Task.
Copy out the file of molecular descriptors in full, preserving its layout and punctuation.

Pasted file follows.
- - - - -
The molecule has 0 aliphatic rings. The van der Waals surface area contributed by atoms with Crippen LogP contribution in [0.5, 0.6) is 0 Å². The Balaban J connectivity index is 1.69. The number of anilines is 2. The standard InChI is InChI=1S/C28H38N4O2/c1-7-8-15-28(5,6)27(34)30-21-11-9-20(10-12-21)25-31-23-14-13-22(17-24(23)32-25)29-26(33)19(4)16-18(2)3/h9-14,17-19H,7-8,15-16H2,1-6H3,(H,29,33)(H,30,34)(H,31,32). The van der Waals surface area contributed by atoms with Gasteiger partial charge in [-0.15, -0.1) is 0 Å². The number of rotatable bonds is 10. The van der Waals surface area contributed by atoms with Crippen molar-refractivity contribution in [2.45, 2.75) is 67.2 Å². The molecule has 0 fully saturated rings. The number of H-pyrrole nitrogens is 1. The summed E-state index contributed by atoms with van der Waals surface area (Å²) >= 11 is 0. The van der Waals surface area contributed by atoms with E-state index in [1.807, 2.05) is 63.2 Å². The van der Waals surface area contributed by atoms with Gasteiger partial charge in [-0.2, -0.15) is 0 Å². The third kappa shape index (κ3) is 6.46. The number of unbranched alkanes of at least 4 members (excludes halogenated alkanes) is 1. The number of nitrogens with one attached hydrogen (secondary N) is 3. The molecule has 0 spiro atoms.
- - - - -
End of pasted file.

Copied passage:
The molecule has 0 aliphatic rings. The van der Waals surface area contributed by atoms with Crippen LogP contribution in [0.5, 0.6) is 0 Å². The Balaban J connectivity index is 1.69. The number of anilines is 2. The standard InChI is InChI=1S/C28H38N4O2/c1-7-8-15-28(5,6)27(34)30-21-11-9-20(10-12-21)25-31-23-14-13-22(17-24(23)32-25)29-26(33)19(4)16-18(2)3/h9-14,17-19H,7-8,15-16H2,1-6H3,(H,29,33)(H,30,34)(H,31,32). The van der Waals surface area contributed by atoms with Gasteiger partial charge in [-0.15, -0.1) is 0 Å². The number of rotatable bonds is 10. The van der Waals surface area contributed by atoms with Crippen molar-refractivity contribution in [2.45, 2.75) is 67.2 Å². The molecule has 0 fully saturated rings. The number of H-pyrrole nitrogens is 1. The summed E-state index contributed by atoms with van der Waals surface area (Å²) >= 11 is 0. The van der Waals surface area contributed by atoms with E-state index in [1.807, 2.05) is 63.2 Å². The van der Waals surface area contributed by atoms with Gasteiger partial charge in [-0.2, -0.15) is 0 Å². The third kappa shape index (κ3) is 6.46. The number of unbranched alkanes of at least 4 members (excludes halogenated alkanes) is 1. The number of nitrogens with one attached hydrogen (secondary N) is 3. The molecule has 0 spiro atoms.